updates are essential to program managers and administrators to understand the overall sustainable concepts and their
sensitivities to operational parameters.
Energy modeling protocols have become a commonly accepted method of determining energy use. Site-specific energy
models are often calibrated to reported utility meter data and
can be used to quantify and calibrate retrofit measures and
energy-saving sustainable designs. These models have proven
accuracies and can be used in parallel with other new or existing models for verification and validation of the new measurements being collected. The ASHRAE (American Society
of Heating, Refrigeration and Air Conditioning Engineers)
Performance Rating Method (PRM) contained in Appendix
G of ASHRAE Standard 90.1 has become the most commonly used building energy modeling protocol in the U.S.
Energy use is the most commonly accepted indicator of the
sustainability of research laboratory. Energy use is also one
of the most instrumented aspects of a commercial building.
There are numerous components that can be metered to
collect this plethora of data. Energy metering data can be collected from electric sources, natural gas sources, potable water, gray water, steam, heating systems, hot and chilled water
systems and condensed water. Electric metering data can also
be collected from air handling systems and HVAC systems.
Thermal metering of cooling tower makeup water or other
HVAC systems can also be collected. Electric metering data
can also be collected from lighting loads, instrumentation
systems, physical and chemical testing systems, along with
that of glassware washers and animal cage washers.
All of this and more data can be collected starting at various stages of the design and construction process. Which ones
are aggregated into the final modeling system will need to
be identified early on in the design process to ensure that the
correct sustainability values are collected and documented.
costs, specialty consulting costs and fees, construction costs,
fit-up costs, miscellaneous expenses and contingency costs.
The sustainable aspects of each of the sections of this checklist can be included to monitor the sustainable development
costs versus the overall budget.
The macro- and micro-programming aspects of different
laboratory spaces within the overall research facility (
identified during the strategic planning process) can also be used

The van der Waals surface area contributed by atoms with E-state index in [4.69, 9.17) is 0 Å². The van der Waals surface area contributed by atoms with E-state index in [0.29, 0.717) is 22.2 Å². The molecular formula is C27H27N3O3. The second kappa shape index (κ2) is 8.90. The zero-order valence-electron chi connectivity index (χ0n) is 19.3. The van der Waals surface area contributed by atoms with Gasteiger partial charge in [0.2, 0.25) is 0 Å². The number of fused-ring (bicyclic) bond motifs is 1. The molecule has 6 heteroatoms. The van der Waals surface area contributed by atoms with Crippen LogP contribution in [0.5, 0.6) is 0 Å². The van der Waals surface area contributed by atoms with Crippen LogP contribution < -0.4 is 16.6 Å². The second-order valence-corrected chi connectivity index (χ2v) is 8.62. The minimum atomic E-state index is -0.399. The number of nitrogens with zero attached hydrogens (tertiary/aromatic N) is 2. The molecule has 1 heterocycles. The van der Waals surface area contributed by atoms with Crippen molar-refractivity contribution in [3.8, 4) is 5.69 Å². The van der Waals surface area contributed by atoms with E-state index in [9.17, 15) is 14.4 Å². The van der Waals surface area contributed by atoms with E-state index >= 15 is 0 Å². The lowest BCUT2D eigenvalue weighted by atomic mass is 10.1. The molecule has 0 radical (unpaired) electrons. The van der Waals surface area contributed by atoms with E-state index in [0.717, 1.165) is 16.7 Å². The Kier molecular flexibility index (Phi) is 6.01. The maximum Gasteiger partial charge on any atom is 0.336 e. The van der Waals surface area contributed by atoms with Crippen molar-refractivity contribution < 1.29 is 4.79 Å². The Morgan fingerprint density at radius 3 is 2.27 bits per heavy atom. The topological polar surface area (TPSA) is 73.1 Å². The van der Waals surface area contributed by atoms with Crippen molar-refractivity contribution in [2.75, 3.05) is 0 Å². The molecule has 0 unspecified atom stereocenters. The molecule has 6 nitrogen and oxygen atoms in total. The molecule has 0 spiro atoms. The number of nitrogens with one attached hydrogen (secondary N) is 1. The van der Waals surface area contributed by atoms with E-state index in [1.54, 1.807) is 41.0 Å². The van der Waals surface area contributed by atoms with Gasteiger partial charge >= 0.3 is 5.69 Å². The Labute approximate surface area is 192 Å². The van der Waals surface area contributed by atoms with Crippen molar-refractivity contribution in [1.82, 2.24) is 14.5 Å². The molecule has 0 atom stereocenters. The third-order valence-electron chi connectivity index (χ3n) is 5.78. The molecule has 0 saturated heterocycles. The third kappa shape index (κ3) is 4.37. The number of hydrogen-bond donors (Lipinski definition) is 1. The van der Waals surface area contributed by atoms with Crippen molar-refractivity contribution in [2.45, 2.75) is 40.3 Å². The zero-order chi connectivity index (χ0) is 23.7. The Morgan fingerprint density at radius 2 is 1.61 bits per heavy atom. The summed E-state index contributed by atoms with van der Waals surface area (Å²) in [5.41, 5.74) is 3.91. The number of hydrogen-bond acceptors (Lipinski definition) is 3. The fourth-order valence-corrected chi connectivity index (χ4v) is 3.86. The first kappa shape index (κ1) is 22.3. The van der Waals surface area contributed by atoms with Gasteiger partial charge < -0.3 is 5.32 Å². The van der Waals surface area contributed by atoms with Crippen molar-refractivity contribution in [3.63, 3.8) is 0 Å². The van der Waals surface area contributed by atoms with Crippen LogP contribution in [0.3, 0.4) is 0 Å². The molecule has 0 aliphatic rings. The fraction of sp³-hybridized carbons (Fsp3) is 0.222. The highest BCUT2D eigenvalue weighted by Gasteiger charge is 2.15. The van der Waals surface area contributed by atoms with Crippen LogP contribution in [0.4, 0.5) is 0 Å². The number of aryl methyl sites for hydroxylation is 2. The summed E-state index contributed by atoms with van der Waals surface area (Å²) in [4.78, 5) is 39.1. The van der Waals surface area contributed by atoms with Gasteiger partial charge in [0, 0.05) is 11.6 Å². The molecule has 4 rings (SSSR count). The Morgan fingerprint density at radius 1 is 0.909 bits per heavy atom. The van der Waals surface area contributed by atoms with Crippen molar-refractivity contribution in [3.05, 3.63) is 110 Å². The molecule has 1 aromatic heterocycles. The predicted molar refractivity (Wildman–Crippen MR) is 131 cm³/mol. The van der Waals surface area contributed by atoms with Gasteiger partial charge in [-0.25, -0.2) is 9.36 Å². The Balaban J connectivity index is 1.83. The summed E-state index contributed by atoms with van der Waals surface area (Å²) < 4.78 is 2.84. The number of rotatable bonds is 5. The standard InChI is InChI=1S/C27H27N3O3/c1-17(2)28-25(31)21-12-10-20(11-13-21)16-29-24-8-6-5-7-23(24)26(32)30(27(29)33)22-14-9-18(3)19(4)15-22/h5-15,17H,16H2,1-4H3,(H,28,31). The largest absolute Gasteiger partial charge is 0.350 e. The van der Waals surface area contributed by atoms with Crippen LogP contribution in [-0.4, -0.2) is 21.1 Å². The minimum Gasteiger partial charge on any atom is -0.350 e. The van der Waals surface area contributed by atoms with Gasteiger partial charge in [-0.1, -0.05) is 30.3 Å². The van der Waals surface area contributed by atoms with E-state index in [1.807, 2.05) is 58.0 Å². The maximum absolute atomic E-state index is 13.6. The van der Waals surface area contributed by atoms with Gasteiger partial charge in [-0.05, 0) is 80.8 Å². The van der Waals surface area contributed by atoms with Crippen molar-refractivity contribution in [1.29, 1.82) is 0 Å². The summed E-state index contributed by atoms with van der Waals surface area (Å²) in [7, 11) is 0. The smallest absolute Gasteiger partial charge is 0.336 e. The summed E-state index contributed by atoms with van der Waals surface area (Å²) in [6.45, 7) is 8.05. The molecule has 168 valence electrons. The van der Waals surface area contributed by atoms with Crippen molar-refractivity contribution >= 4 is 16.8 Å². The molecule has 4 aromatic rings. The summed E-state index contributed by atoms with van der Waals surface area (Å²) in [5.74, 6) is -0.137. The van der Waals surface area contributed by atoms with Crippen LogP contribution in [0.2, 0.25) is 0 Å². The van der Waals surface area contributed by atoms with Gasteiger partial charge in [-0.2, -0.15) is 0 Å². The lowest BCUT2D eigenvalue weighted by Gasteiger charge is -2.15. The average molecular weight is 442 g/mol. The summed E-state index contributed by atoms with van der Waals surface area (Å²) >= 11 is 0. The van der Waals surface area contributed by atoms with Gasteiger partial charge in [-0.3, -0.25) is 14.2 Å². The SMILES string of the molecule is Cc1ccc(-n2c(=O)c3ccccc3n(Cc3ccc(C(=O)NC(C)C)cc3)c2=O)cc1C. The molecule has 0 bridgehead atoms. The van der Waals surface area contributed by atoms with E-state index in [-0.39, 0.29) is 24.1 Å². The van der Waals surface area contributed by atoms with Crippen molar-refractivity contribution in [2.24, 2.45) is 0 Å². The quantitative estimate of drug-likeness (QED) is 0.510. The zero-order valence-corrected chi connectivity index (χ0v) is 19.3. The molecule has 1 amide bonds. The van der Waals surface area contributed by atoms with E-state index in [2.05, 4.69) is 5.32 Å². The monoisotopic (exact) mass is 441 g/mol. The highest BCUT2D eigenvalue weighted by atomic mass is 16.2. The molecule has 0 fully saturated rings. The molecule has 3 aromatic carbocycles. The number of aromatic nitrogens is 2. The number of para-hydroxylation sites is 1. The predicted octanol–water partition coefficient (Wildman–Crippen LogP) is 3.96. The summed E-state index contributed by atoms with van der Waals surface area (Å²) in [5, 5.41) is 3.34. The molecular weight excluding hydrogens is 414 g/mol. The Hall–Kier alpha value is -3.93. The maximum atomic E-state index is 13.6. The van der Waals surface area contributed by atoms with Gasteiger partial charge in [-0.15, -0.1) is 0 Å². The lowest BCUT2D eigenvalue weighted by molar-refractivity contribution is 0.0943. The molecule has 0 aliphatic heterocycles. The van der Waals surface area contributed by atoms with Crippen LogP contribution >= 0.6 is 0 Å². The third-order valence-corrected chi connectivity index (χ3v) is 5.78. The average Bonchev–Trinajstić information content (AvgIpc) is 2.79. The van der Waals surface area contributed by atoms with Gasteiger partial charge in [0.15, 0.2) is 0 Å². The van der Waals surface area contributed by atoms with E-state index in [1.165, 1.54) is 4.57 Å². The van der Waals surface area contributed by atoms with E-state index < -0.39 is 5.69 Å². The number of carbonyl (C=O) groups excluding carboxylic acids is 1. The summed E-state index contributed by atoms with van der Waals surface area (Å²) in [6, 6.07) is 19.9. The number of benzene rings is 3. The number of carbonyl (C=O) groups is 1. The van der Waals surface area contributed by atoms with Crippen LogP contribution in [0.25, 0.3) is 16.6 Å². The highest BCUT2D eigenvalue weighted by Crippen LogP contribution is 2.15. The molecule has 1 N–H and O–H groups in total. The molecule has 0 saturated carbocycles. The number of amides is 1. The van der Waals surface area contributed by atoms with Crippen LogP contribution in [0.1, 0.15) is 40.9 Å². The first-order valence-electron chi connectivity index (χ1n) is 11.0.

to document and monitor progress in the sustainable portions of the design and construction of the new or renovated
research laboratory process. Macro-programming identifies
such aspects as building organization, floor plate efficiency,
equipment requirements and program space for sustainable
operations. Micro-programming identifies such laboratory
operations as lab air changes, plumbing, power, filtering
systems, indoor temperature and relative humidity, lighting,
exhaust devices, utilities and MEP redundancies.
Tracking systems should also be established that can
accommodate unexpected or future changes in the overall
sustainable functioning or design of the research laboratory.
Space may need to be allocated at the shipping dock, for
example, to accommodate multiple dumpsters for future
waste stream separations. This may also be carried over into
additional waste receptacles in the alcoves of individual labs
when waste streams might need to be further separated into
different materials categories. Obviously, future changes are
next to impossible to predict, but will surely occur.
The energy models and simulations created during the
initial strategy planning processes can also be integrated into
a cost and schedule monitoring system to further identify
compliance with the sustainable projections that were initially designed into the research lab. With new inputs as the
project proceeds, the energy models and simulations can be
updated to provide a closer match to the final results. These
Sustainable Design Concepts – Passive
Passive sustainable design concepts as applied to the design and construction of new or renovated research laborato- ries pertain to those designs that have few moving parts
and few overall direct costs associated with the design. They are
“low-hanging fruit” with inherently simple designs that relate to
decisions made that are sustainable by themselves. They represent more sustainable decisions than sustainable technologies
(covered in the next section of this report).
Passive designs relate to the siting of the building on a plot
of land that enables the sun and prevailing winds to provide
the most cost-effective value for thermally operating the
building or structure. Many passive designs relate to siting
concepts and the overall positioning of the structure to take
as much advantage of its environment as possible. A passive
sustainable design approach essentially costs the same as
what the developer has to pay for accomplishing essential
tasks in a conventional design. A passive sustainable design
accomplishes the same effect as a conventional design, but in
a smarter, more sustainable manner.
Designing and developing a sustainable research lab begins
with the ground that it is expected to be built on—or in other
words, the site. There are a number of passive energy-saving
Smarter passive sustainable decisions essentially cost the same as conventional